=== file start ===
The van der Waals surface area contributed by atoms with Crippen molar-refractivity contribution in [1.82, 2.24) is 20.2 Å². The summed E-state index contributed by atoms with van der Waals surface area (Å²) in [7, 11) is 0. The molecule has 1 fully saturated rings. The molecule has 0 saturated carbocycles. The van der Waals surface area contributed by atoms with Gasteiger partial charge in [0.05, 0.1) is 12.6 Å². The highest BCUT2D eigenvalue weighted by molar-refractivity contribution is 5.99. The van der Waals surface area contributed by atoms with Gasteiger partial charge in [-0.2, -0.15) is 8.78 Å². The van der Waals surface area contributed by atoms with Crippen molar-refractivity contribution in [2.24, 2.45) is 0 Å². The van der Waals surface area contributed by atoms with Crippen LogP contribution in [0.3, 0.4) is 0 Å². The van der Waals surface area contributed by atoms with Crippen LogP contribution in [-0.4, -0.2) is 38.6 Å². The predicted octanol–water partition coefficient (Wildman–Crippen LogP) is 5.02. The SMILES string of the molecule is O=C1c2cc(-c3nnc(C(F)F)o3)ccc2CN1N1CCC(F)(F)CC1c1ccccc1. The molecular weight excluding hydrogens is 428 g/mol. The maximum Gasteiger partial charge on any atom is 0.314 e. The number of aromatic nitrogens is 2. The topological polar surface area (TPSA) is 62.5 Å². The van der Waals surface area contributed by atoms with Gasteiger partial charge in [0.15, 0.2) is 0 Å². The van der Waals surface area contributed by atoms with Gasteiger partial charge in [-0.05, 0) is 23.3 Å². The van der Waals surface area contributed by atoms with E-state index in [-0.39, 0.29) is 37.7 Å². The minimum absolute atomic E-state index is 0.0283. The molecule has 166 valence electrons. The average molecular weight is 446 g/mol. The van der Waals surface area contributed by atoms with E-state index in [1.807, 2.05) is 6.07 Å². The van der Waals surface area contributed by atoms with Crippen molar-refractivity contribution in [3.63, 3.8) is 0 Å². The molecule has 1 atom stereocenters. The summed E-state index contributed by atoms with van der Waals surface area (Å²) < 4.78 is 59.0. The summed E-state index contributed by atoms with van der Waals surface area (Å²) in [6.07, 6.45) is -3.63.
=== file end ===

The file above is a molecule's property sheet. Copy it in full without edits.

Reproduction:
The van der Waals surface area contributed by atoms with Crippen molar-refractivity contribution in [1.82, 2.24) is 20.2 Å². The summed E-state index contributed by atoms with van der Waals surface area (Å²) in [7, 11) is 0. The molecule has 1 fully saturated rings. The molecule has 0 saturated carbocycles. The van der Waals surface area contributed by atoms with Gasteiger partial charge in [0.05, 0.1) is 12.6 Å². The highest BCUT2D eigenvalue weighted by molar-refractivity contribution is 5.99. The van der Waals surface area contributed by atoms with Gasteiger partial charge in [-0.2, -0.15) is 8.78 Å². The van der Waals surface area contributed by atoms with Crippen molar-refractivity contribution in [2.24, 2.45) is 0 Å². The van der Waals surface area contributed by atoms with Crippen LogP contribution in [0.3, 0.4) is 0 Å². The van der Waals surface area contributed by atoms with Crippen LogP contribution in [-0.4, -0.2) is 38.6 Å². The predicted octanol–water partition coefficient (Wildman–Crippen LogP) is 5.02. The SMILES string of the molecule is O=C1c2cc(-c3nnc(C(F)F)o3)ccc2CN1N1CCC(F)(F)CC1c1ccccc1. The molecular weight excluding hydrogens is 428 g/mol. The maximum Gasteiger partial charge on any atom is 0.314 e. The number of aromatic nitrogens is 2. The topological polar surface area (TPSA) is 62.5 Å². The van der Waals surface area contributed by atoms with Gasteiger partial charge in [0.15, 0.2) is 0 Å². The van der Waals surface area contributed by atoms with Gasteiger partial charge in [-0.05, 0) is 23.3 Å². The van der Waals surface area contributed by atoms with E-state index in [-0.39, 0.29) is 37.7 Å². The minimum absolute atomic E-state index is 0.0283. The molecule has 166 valence electrons. The average molecular weight is 446 g/mol. The van der Waals surface area contributed by atoms with E-state index in [1.807, 2.05) is 6.07 Å². The van der Waals surface area contributed by atoms with Crippen molar-refractivity contribution in [3.63, 3.8) is 0 Å². The molecule has 1 atom stereocenters. The summed E-state index contributed by atoms with van der Waals surface area (Å²) < 4.78 is 59.0. The summed E-state index contributed by atoms with van der Waals surface area (Å²) in [6.07, 6.45) is -3.63.